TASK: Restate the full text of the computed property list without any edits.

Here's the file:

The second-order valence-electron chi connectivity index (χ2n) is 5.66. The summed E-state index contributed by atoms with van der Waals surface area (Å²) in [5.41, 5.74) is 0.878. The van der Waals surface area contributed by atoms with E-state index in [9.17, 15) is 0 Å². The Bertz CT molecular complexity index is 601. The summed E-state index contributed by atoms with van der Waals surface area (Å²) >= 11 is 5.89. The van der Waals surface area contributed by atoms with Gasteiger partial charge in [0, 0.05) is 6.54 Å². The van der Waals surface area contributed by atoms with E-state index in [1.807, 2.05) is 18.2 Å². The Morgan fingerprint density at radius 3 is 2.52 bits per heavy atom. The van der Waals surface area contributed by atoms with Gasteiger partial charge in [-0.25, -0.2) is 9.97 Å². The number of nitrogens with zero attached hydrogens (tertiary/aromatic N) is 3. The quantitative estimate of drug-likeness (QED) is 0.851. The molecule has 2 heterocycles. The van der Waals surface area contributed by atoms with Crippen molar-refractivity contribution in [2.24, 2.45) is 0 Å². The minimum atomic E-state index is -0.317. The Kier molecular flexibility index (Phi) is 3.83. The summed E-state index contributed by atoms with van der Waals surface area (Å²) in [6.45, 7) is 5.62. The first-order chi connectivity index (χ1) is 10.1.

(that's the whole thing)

The second-order valence-electron chi connectivity index (χ2n) is 5.66. The summed E-state index contributed by atoms with van der Waals surface area (Å²) in [5.41, 5.74) is 0.878. The van der Waals surface area contributed by atoms with E-state index in [9.17, 15) is 0 Å². The Bertz CT molecular complexity index is 601. The summed E-state index contributed by atoms with van der Waals surface area (Å²) >= 11 is 5.89. The van der Waals surface area contributed by atoms with Gasteiger partial charge in [0, 0.05) is 6.54 Å². The van der Waals surface area contributed by atoms with E-state index in [1.807, 2.05) is 18.2 Å². The Morgan fingerprint density at radius 3 is 2.52 bits per heavy atom. The van der Waals surface area contributed by atoms with Gasteiger partial charge in [-0.25, -0.2) is 9.97 Å². The number of nitrogens with zero attached hydrogens (tertiary/aromatic N) is 3. The quantitative estimate of drug-likeness (QED) is 0.851. The molecule has 2 heterocycles. The van der Waals surface area contributed by atoms with Crippen molar-refractivity contribution in [2.24, 2.45) is 0 Å². The minimum atomic E-state index is -0.317. The Kier molecular flexibility index (Phi) is 3.83. The summed E-state index contributed by atoms with van der Waals surface area (Å²) in [6.45, 7) is 5.62. The first-order chi connectivity index (χ1) is 10.1.